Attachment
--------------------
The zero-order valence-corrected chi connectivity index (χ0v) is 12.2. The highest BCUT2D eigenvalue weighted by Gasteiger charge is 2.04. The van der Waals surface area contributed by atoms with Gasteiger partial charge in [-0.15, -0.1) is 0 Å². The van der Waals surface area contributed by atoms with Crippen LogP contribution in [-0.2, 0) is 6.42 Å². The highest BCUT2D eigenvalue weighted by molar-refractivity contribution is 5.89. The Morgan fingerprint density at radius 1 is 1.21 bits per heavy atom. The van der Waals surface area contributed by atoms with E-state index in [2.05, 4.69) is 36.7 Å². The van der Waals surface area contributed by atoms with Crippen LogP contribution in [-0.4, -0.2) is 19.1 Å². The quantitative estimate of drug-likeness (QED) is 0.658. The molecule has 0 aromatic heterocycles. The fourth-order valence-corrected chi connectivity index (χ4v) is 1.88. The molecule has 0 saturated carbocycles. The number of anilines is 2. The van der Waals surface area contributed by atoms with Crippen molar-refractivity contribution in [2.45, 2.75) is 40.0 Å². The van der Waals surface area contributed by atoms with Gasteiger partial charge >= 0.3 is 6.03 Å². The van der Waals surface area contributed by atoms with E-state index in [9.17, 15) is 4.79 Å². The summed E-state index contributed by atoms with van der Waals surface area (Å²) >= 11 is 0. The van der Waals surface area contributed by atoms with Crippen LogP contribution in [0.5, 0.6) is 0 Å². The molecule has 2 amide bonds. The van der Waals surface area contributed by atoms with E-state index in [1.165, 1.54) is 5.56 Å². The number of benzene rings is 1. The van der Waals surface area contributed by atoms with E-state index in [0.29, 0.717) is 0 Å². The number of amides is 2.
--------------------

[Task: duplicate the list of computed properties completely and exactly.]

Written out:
The zero-order valence-corrected chi connectivity index (χ0v) is 12.2. The highest BCUT2D eigenvalue weighted by Gasteiger charge is 2.04. The van der Waals surface area contributed by atoms with Gasteiger partial charge in [-0.15, -0.1) is 0 Å². The van der Waals surface area contributed by atoms with Crippen LogP contribution in [-0.2, 0) is 6.42 Å². The highest BCUT2D eigenvalue weighted by molar-refractivity contribution is 5.89. The Morgan fingerprint density at radius 1 is 1.21 bits per heavy atom. The van der Waals surface area contributed by atoms with E-state index in [2.05, 4.69) is 36.7 Å². The van der Waals surface area contributed by atoms with Crippen LogP contribution in [-0.4, -0.2) is 19.1 Å². The quantitative estimate of drug-likeness (QED) is 0.658. The molecule has 0 aromatic heterocycles. The fourth-order valence-corrected chi connectivity index (χ4v) is 1.88. The molecule has 0 saturated carbocycles. The number of anilines is 2. The van der Waals surface area contributed by atoms with Crippen molar-refractivity contribution in [2.45, 2.75) is 40.0 Å². The van der Waals surface area contributed by atoms with Gasteiger partial charge >= 0.3 is 6.03 Å². The van der Waals surface area contributed by atoms with E-state index in [9.17, 15) is 4.79 Å². The summed E-state index contributed by atoms with van der Waals surface area (Å²) >= 11 is 0. The van der Waals surface area contributed by atoms with Crippen LogP contribution in [0.5, 0.6) is 0 Å². The molecule has 2 amide bonds. The van der Waals surface area contributed by atoms with E-state index in [1.165, 1.54) is 5.56 Å². The number of benzene rings is 1. The van der Waals surface area contributed by atoms with E-state index in [0.29, 0.717) is 0 Å². The number of amides is 2.